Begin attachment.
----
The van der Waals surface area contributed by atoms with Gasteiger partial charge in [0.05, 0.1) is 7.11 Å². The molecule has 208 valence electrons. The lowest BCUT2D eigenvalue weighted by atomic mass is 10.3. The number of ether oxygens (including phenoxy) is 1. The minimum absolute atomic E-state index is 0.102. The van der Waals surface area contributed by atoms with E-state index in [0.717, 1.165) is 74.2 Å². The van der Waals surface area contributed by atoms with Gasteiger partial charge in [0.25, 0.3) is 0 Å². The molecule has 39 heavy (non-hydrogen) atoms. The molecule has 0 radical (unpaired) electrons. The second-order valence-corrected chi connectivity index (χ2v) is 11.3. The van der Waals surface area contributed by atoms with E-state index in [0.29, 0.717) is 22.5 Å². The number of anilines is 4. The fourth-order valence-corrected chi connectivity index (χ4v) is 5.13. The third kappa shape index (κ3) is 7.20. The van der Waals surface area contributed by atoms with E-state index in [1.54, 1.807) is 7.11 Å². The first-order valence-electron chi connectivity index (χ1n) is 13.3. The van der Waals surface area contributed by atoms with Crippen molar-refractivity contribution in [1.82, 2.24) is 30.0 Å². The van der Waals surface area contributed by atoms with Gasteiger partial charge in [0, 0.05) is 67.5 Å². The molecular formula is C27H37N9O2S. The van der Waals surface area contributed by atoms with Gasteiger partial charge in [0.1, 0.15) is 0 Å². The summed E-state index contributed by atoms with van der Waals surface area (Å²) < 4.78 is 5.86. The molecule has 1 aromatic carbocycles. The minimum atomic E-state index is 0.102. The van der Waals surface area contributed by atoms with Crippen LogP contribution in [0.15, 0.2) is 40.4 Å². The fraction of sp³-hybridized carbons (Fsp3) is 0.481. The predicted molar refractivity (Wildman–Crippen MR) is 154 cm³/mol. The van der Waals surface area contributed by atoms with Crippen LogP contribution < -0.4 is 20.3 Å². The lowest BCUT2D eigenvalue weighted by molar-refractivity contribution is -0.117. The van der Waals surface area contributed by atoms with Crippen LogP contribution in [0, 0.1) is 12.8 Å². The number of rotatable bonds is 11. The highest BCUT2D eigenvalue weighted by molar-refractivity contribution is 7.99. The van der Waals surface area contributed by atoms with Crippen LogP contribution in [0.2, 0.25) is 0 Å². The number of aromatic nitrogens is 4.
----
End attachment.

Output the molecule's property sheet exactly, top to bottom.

The van der Waals surface area contributed by atoms with Gasteiger partial charge in [0.05, 0.1) is 7.11 Å². The molecule has 208 valence electrons. The lowest BCUT2D eigenvalue weighted by atomic mass is 10.3. The number of ether oxygens (including phenoxy) is 1. The minimum absolute atomic E-state index is 0.102. The van der Waals surface area contributed by atoms with E-state index in [0.717, 1.165) is 74.2 Å². The van der Waals surface area contributed by atoms with Gasteiger partial charge in [0.25, 0.3) is 0 Å². The molecule has 39 heavy (non-hydrogen) atoms. The molecule has 0 radical (unpaired) electrons. The second-order valence-corrected chi connectivity index (χ2v) is 11.3. The van der Waals surface area contributed by atoms with E-state index in [0.29, 0.717) is 22.5 Å². The number of anilines is 4. The fourth-order valence-corrected chi connectivity index (χ4v) is 5.13. The third kappa shape index (κ3) is 7.20. The van der Waals surface area contributed by atoms with E-state index in [1.54, 1.807) is 7.11 Å². The first-order valence-electron chi connectivity index (χ1n) is 13.3. The van der Waals surface area contributed by atoms with Crippen molar-refractivity contribution in [1.82, 2.24) is 30.0 Å². The van der Waals surface area contributed by atoms with Gasteiger partial charge in [0, 0.05) is 67.5 Å². The molecular formula is C27H37N9O2S. The van der Waals surface area contributed by atoms with Gasteiger partial charge in [0.1, 0.15) is 0 Å². The summed E-state index contributed by atoms with van der Waals surface area (Å²) < 4.78 is 5.86. The molecule has 1 aromatic carbocycles. The minimum atomic E-state index is 0.102. The van der Waals surface area contributed by atoms with Crippen LogP contribution in [0.15, 0.2) is 40.4 Å². The fraction of sp³-hybridized carbons (Fsp3) is 0.481. The predicted molar refractivity (Wildman–Crippen MR) is 154 cm³/mol. The van der Waals surface area contributed by atoms with Crippen LogP contribution < -0.4 is 20.3 Å². The lowest BCUT2D eigenvalue weighted by molar-refractivity contribution is -0.117. The van der Waals surface area contributed by atoms with Crippen LogP contribution in [0, 0.1) is 12.8 Å². The number of rotatable bonds is 11. The highest BCUT2D eigenvalue weighted by molar-refractivity contribution is 7.99. The van der Waals surface area contributed by atoms with Crippen LogP contribution in [0.2, 0.25) is 0 Å². The number of aromatic nitrogens is 4.